Recently I had a long conversation with my friend Cabe in which both of us pondered whether Hauerwas’s corpus might be better read as liberation theology for American Christians. I can’t remember who came up with this thought but it gave some shape to my thinking about the critiques Hauerwas receives and what his project holds in our mind shapes the holes and themes we will see throughout his writings. Some who will read Hauerwas’s project as primarily about proposing something counter to identities produced by modern liberalism will find different holes than those who see his project as proposing a Christocentric form-of-life via Wittgenstein.
I had held off on blogging this thought, but today I came across this line in Mangia’s review of Hauerwas’s commentary on Matthew:
As I read the commentary, two things began to dawn on me: first, the extent to which Hauerwas’s whole corpus can be read as a kind of liberation theology for North Americans and Western Europeans, asking the embarrassing question as to how we can be Christians and yet so rich; second, the extent to which wealth and poverty are also themes in Matthew’s gospel.
Here, I agree with Mangia, but instead of using the word rich I would use the word comfortable. I would do this not as an effort to escape a critique of riches but I think Hauerwas seriously wonders how we can as Christians can be so comfortable in what he sees as a deeply disturbing society. Why nobody has yet attempted to read Hauerwas in such a way is beyond me given the large of amount of books we have interacting with his project for someone who is still living.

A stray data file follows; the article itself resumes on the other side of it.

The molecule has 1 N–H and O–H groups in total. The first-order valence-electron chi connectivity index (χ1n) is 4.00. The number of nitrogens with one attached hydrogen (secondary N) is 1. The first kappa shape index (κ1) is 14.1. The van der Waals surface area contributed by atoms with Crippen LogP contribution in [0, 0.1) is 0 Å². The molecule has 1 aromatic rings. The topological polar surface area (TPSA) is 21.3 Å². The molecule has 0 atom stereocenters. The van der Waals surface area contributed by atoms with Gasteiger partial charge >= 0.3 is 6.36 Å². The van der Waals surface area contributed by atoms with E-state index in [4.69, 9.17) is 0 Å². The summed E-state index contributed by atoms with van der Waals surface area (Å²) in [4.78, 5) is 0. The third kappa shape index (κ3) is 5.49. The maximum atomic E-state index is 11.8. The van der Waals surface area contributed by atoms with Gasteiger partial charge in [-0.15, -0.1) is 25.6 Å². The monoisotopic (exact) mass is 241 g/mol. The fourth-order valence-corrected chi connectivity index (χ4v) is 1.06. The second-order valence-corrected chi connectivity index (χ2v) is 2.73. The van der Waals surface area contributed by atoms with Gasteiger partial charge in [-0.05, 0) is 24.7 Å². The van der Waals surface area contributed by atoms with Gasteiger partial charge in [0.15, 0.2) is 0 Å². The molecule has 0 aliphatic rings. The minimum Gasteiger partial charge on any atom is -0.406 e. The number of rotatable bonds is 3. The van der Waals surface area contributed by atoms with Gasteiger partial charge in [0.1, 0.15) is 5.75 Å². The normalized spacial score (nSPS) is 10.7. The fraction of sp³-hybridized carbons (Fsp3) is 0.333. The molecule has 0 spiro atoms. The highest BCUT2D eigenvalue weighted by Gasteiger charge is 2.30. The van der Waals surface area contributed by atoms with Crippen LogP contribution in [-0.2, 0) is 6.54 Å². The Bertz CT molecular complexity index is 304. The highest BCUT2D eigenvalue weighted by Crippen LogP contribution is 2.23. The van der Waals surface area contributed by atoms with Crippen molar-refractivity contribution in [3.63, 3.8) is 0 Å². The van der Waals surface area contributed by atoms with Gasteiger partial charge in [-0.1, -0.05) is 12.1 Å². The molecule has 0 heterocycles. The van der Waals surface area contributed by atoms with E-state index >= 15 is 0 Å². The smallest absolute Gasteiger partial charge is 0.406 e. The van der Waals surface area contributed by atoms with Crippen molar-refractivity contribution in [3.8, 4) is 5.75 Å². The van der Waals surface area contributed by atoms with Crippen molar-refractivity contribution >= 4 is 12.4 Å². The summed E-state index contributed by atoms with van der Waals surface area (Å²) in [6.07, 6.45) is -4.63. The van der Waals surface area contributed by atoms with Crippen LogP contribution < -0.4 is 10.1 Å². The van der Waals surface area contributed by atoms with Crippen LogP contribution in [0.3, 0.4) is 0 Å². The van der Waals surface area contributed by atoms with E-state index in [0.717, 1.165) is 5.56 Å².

Luke Timothy Johnson, another scholar I respect, wrote a very powerful rebuke of Hauerwas’s commentary that asked “Hauerwas or Matthew?: Pick one.” While I thought his review pointed to several interesting critiques, I think he misses the question Hauerwas is asking those in biblical studies, theologians, and all readers of Matthew, “Matthew, Hauerwas, or Jesus? Pick one.” Hauerwas has no problem losing Matthew (or himself) in writing a commentary, as long as we find Jesus in his place. Near the beginning of his commentary Hauerwas explicitly makes this point in a discussion of apocalyptic and time:
Apocalyptic is the disruption of time by God’s time so that time might be redeemed. Apocalyptic means that there is another world, another time, than the one in which we live; but it turns out to be the same world in which we live. As Rainer Maria Rilke puts it: "There is another world, the same as this one." We simply must learn to see the world in which we live as the world that the Father created and redeemed through the Son. . . . Matthew’s gospel is, therefore, an ongoing exercise to help us see the world through Christ.